Bella Davis, a “perfectly healthy girl” according to her parents, walked down her family’s third-story stairs Aug. 20 to celebrate her 16th birthday. It was the first time she had left the top floor of her family’s house in 40 days.
In early July, after a cross-country practice at Cathedral High School, Bella, who is now a Zionsville Community High School student, complained to her mother, Holly, 44, that she had aches and pains throughout her body. Holly at first dismissed them as exhaustion from running several miles in the summer heat, but as the pain subsisted, she suspected Bella was suffering from something other than normal fatigue.
Shortly after the July practice, Bella saw a doctor. Although she exhibited no symptoms of COVID-19, she was asked to take a test as a precaution. To the family’s surprise, she tested positive. And though she tested negative for the disease for the first time on her 16th birthday, she still hasn’t fully recovered from the disease, and doctors don’t know why.
“Something still isn’t right; she still suffers,” Holly said of Bella. “She’s been trying, but she doesn’t like to be around anyone. Our doctor said this from the beginning: ‘We don’t know that you can’t get it again.’ Obviously her immune system has been compromised as a result of it, so protecting her is incredibly important.”
Immediately following her positive test, Bella’s father, Michael, 49, and her two sisters, Maggie, 18, and Vivie, 11, and Holly immediately isolated and sequestered Bella to the third floor of the family home. Bella’s breathing became labored, and she developed a slight cough. She spent most of her time in bed. The family could only interact with her through text messages or video chats. The closest they came to physical contact was leaving food by the door.
The family quarantined for the required 14 days. As she worked from home, Holly – as she participated in Zoom calls – could hear her daughter struggling to breathe. So could the rest of the family.
For Bella, the isolation was boring in the beginning, but she learned to cope. Her only reprieves were texting, Snapchat and other forms of social media. By the second or third week, she lost sense of time and sometimes track of days. She often paced her room but eventually became bored with that.
In the weeks that followed, Holly started each day with a text from the Boone County Health Dept. asking whether anyone else in the family had become symptomatic. For the first two weeks, daily telehealth calls ensued as physicians tried to ascertain Bella’s condition remotely. During one of the first calls, a physician asked if Bella had a fever, and Holly began to instinctively reach for Bella’s forehead. But the physician stopped her.
The Davis family believes Bella contracted COVID-19 during the July cross-country practice. They rarely left the house, other than when Michael bought groceries. Holly has an increased risk of becoming severely ill from the disease. Word quickly spread in Bella’s peer group, and soon, most of them knew she had the disease. Students at other schools knew she had it. Somehow, without telling anyone but her close friends, word spread, and it became common knowledge Bella had COVID-19.
“I told my friends I was literally dying of COVID-19,” Bella said. “And everyone was shocked that I could even get sick, let alone be really sick with it. At that point, kids weren’t getting sick with it. Or so everybody thought.”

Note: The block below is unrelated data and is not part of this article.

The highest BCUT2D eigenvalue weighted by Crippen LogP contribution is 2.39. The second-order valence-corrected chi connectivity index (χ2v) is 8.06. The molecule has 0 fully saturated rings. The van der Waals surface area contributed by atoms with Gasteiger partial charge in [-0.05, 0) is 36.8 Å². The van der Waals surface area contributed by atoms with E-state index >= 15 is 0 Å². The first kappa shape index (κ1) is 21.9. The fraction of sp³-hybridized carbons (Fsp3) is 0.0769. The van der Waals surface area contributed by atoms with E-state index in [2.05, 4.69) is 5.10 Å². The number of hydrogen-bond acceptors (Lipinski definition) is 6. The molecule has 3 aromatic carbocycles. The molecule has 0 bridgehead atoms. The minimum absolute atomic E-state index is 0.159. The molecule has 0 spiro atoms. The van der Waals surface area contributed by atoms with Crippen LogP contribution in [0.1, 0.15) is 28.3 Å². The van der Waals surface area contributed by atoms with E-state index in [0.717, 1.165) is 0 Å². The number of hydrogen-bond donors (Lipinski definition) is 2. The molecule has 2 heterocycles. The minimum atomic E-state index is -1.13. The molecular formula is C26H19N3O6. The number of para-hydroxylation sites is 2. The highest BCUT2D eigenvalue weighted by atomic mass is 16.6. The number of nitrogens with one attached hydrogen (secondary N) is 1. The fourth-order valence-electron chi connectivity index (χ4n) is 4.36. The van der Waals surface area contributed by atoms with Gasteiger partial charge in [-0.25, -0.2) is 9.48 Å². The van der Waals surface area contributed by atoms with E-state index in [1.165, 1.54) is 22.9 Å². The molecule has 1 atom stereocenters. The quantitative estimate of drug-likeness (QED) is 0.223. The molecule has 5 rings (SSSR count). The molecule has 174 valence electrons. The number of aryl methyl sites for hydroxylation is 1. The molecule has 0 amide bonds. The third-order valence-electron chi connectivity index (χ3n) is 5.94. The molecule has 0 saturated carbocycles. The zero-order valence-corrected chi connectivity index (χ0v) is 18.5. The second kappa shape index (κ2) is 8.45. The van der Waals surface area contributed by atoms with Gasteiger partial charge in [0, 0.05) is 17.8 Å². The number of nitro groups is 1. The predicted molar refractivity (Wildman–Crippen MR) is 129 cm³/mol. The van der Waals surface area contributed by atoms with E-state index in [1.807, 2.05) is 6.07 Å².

As schools began to reopen for the fall semester and many announced plans to hold in-person classes, Bella’s parents knew she would be unable to attend in-person, but they also knew her sisters would be unable to do the same at their schools because of the risk of infection.
Maggie missed her high school graduation ceremony. She was set to start college at Indiana University, but the family canceled her housing contract. Four of her five classes are online. She drives to Bloomington to attend the other.
Bella and Vivie enrolled in Zionsville schools so Bella and Vivie could enroll in fully-virtual classes. The girls found themselves in a different school system, away from their friends, where they didn’t know any other students.
As weeks passed and Bella regained some of her strength, Maggie and Vivie sat at the bottom of the family’s third-story stairs while Bella sat at the top. It was her first time Bella saw her family in person for weeks.
“It was really weird coming out of that,” Bella said. “I hadn’t been around people in so long, so it was kind of overwhelming. And then the first few days after I finally tested negative, I still felt like somehow I was going to get my family sick. I was not sure if I should really hug them. It took a while to readjust.”
The lingering effects of the disease lasted for Bella’s sisters, too.
“We don’t really think about how it wears on our kids,” Holly said. “And then they’ll say something and it hits you like a ton of bricks.”
When the school year started, Holly asked Maggie if she had made any new friends on campus, but Maggie said, “I don’t know where those kids have been; I can’t bring that home to you.”
One night, Vivie cuddled with her mom and made a request.
“If I die, I want my organs to be donated to people who own dogs,” she said.
Bella is still plagued by fatigue and headaches, and the family has a second appointment with a cardiologist scheduled to run tests on Bella’s heart.
Now, several months after testing negative for COVID-19, Bella, a 16-year-old who would regularly run several miles without rest, still struggles to walk up a flight of stairs.